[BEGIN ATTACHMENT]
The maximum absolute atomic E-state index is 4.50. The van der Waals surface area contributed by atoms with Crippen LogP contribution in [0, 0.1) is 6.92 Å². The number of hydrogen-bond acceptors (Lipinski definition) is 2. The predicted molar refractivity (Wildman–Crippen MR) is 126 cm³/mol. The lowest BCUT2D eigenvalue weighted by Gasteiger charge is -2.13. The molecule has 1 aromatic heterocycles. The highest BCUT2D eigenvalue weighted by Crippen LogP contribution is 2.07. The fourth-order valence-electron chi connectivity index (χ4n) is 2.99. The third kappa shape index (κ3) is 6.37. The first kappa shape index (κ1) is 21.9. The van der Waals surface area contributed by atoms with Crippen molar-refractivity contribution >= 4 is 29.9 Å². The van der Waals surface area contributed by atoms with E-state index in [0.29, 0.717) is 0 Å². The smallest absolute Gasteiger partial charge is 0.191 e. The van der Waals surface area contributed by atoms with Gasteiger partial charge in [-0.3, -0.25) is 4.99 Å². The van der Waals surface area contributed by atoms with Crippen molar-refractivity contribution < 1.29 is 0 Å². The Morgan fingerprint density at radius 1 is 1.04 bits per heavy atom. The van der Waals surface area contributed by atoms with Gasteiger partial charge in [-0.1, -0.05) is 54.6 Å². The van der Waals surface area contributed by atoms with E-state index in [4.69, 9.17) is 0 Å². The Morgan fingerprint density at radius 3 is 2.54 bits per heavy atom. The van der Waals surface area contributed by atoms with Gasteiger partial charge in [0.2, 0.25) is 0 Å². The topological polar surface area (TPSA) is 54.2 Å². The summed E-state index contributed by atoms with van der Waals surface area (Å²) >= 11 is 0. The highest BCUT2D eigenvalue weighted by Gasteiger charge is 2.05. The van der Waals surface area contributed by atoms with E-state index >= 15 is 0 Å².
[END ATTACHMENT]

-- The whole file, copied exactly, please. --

The maximum absolute atomic E-state index is 4.50. The van der Waals surface area contributed by atoms with Crippen LogP contribution in [0, 0.1) is 6.92 Å². The number of hydrogen-bond acceptors (Lipinski definition) is 2. The predicted molar refractivity (Wildman–Crippen MR) is 126 cm³/mol. The lowest BCUT2D eigenvalue weighted by Gasteiger charge is -2.13. The molecule has 1 aromatic heterocycles. The highest BCUT2D eigenvalue weighted by Crippen LogP contribution is 2.07. The fourth-order valence-electron chi connectivity index (χ4n) is 2.99. The third kappa shape index (κ3) is 6.37. The first kappa shape index (κ1) is 21.9. The van der Waals surface area contributed by atoms with Crippen molar-refractivity contribution >= 4 is 29.9 Å². The van der Waals surface area contributed by atoms with E-state index in [0.29, 0.717) is 0 Å². The smallest absolute Gasteiger partial charge is 0.191 e. The van der Waals surface area contributed by atoms with Gasteiger partial charge in [-0.3, -0.25) is 4.99 Å². The van der Waals surface area contributed by atoms with Crippen molar-refractivity contribution < 1.29 is 0 Å². The Morgan fingerprint density at radius 1 is 1.04 bits per heavy atom. The van der Waals surface area contributed by atoms with Gasteiger partial charge in [-0.1, -0.05) is 54.6 Å². The van der Waals surface area contributed by atoms with E-state index in [4.69, 9.17) is 0 Å². The Morgan fingerprint density at radius 3 is 2.54 bits per heavy atom. The van der Waals surface area contributed by atoms with Gasteiger partial charge in [0.2, 0.25) is 0 Å². The topological polar surface area (TPSA) is 54.2 Å². The summed E-state index contributed by atoms with van der Waals surface area (Å²) >= 11 is 0. The highest BCUT2D eigenvalue weighted by Gasteiger charge is 2.05. The van der Waals surface area contributed by atoms with E-state index >= 15 is 0 Å².